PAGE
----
Argentine Ants, pose particular difficulties but can be controlled by following the plan below. Different species of ant are more or less susceptible to this standard treatment and some may be difficult to eradicate.
How to identify Argentine Ants
Because they are so small, the best way to tell Argentine ants from other ants is by their colour, trails and lack of smell when squashed. The wingless worker ant (most commonly seen) is light to dark honey brown and 2-3mm long (most other common household ants in NZ are black). Argentine ants are highly active in searching for food. Their trails are often five or more ants wide and can travel up trees and buildings. Most other species of ants in NZ don't tend to climb trees (White Footed Ant being an exception), and would not have such strong trails unless they were moving a nest (in which case you would see ants carrying their eggs). Argentine ants look very similar to another pest species called Darwin Ants. However, if you squash an Argentine ant there is no strong formic acid smell as there is with some other ants including Darwin Ants.
Where have they been found?
Argentine Ants were first found in Auckland in 1990, more recently they have been found in Northland, Waikato, Bay of Plenty, Hawke's Bay, Wellington, Nelson, Blenheim and Christchurch. Although they breed prolifically they do not swarm (fly off to establish new nests). This means they do not spread very rapidly (except when foraging queens are carried in boxes, pot plants, vehicles etc.). But when a site is infested it will have a very high number of ants and colonies. Their natural rate of invasion is a few hundred metres per year. However, their main way of spreading into new areas is via transported nests and/or queens, which often happens when plants or other garden materials are moved. The foraging queen ants and workers may also be transported in vehicles. Argentine ants seldom or never disperse in winged form.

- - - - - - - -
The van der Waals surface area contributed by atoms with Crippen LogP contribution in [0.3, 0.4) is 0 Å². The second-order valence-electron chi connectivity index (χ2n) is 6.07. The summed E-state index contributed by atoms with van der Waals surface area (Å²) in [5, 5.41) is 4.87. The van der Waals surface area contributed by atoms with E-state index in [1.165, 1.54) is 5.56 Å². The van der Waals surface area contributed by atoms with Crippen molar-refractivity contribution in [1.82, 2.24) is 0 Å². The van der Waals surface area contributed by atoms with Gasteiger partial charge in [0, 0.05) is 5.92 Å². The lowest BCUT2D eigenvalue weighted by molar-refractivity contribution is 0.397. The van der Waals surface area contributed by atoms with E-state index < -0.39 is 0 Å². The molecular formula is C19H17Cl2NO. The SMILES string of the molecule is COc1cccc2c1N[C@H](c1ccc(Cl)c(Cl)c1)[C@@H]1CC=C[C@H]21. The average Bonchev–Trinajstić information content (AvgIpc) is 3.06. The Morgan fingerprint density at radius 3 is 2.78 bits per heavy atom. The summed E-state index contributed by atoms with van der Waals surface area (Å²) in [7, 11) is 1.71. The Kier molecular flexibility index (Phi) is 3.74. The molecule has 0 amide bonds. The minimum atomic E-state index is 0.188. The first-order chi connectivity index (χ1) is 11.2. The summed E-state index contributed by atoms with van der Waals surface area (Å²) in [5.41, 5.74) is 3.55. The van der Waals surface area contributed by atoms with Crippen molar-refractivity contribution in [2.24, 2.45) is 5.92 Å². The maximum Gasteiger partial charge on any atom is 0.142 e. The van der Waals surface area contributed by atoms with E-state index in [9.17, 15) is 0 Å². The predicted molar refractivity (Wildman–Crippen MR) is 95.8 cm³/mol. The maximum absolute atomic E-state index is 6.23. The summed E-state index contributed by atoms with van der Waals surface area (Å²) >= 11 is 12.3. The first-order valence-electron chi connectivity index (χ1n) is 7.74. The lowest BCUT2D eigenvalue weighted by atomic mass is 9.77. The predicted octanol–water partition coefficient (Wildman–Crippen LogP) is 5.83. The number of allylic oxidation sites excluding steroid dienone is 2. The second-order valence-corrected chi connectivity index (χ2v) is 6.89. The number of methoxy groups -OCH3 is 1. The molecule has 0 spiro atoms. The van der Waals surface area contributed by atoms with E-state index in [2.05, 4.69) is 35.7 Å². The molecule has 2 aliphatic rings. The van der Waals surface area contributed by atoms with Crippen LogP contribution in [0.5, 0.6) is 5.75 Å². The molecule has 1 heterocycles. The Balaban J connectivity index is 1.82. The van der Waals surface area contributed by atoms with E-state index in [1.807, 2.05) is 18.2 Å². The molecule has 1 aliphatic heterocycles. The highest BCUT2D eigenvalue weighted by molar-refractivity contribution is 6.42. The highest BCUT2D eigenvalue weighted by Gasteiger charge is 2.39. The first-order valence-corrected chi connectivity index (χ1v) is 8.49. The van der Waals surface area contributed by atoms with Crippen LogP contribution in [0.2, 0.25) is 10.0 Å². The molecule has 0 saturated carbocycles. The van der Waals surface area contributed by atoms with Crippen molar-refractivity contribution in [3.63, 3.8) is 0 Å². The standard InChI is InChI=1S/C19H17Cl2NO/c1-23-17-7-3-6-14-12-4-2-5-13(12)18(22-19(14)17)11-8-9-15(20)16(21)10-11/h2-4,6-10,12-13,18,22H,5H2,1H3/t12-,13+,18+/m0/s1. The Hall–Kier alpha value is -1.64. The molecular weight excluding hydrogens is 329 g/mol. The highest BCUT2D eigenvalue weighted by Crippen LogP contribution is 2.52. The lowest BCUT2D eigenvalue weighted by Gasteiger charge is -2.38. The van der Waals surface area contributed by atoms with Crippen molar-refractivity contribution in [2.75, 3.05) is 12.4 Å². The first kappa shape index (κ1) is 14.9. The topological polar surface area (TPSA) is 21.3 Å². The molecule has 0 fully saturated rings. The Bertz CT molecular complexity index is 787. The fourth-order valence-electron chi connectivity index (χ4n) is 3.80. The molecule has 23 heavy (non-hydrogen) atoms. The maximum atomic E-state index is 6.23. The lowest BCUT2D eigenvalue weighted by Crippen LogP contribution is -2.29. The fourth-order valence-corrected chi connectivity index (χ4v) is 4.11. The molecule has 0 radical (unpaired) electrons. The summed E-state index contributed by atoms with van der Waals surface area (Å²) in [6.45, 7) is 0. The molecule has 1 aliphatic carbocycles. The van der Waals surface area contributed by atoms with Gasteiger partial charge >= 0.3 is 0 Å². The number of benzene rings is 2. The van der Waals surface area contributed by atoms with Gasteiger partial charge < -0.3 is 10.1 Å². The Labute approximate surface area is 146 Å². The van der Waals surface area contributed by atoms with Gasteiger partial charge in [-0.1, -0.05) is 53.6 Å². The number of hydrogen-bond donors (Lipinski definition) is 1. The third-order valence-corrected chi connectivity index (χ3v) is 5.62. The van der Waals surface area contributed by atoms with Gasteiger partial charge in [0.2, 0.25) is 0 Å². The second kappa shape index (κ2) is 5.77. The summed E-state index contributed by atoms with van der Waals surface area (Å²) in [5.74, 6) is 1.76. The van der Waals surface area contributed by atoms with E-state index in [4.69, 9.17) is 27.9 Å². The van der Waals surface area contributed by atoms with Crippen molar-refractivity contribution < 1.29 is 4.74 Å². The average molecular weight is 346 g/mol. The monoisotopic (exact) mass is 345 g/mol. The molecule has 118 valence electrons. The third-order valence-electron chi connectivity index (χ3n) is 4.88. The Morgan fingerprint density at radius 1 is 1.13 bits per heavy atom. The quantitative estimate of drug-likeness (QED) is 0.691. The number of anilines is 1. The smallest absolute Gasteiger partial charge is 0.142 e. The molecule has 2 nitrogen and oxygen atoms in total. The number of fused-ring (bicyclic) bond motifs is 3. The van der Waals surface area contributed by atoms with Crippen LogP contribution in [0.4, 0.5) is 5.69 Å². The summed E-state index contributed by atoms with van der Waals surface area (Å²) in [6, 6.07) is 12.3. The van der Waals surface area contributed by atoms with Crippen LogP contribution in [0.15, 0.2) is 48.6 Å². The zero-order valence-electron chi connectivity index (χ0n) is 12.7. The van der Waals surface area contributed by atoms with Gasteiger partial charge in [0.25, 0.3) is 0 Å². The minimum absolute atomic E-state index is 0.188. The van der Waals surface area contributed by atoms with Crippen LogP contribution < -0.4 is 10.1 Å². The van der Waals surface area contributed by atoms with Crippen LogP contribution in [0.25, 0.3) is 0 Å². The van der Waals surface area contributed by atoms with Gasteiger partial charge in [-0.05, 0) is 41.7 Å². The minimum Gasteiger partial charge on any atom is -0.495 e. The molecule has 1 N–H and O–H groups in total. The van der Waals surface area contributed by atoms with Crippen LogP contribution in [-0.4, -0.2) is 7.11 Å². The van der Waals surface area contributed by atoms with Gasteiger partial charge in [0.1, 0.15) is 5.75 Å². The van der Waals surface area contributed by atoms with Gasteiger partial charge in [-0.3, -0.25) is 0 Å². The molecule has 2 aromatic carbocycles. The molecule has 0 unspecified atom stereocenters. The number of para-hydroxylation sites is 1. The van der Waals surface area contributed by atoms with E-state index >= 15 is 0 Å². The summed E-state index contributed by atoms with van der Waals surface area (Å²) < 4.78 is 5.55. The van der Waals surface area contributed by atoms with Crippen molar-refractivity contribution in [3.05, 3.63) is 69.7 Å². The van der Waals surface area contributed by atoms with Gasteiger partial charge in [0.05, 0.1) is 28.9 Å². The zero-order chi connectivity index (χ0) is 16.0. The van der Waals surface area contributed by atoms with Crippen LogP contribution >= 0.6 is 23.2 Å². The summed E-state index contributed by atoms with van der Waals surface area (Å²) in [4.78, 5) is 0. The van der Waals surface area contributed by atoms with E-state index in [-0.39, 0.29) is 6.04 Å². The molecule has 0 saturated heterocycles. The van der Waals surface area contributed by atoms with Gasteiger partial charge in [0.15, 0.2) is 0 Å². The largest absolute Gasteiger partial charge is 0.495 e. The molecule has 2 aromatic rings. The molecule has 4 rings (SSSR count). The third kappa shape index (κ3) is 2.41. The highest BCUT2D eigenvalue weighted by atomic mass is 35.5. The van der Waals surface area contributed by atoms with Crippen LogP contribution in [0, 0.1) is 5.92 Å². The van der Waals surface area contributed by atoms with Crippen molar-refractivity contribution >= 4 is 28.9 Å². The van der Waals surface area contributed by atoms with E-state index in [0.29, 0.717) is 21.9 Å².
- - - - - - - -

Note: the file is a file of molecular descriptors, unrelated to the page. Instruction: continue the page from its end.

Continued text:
Why are they a threat to NZ?
Left unchecked Argentine ants will become a major household and garden pest. Their huge numbers (up to six nests per square metre) mean a huge appetite and they will utilise just about any food source they can find. They have even been known to make their way into refrigerators, microwaves and screw top jars! In California they are considered to be one of the worst household pests.
Argentine ants threaten native invertebrates as they are very aggressive and killing and driving off other insects. They climb trees and can kill baby birds in the nest. They are also active foragers and compete with other species that feed on honeydew or nectar such as insects and birds.
Argentine ants 'farm' populations of aphids, scale insects and other pests that produce honeydew. The Ants protect the sap sucking insects from predators and will even move them to new plants or to new parts of the plant. This is a particularly serious threat to organic grower and those growers using integrated pest management, who rely on predators to control these pests. Argentine ants have also been reported to feed directly on fruit crops and their mass numbers can damage flowers thereby reducing fruit set. They are one of the worst citrus pests in Australia, and a serious pest of viticulture, avocado and tomato crops.
To get rid of Argentine Ants carry out the Kiwicare 1-2-3 Bait-Barrier-Destroy program.
Tips for controlling Argentine ants around your home
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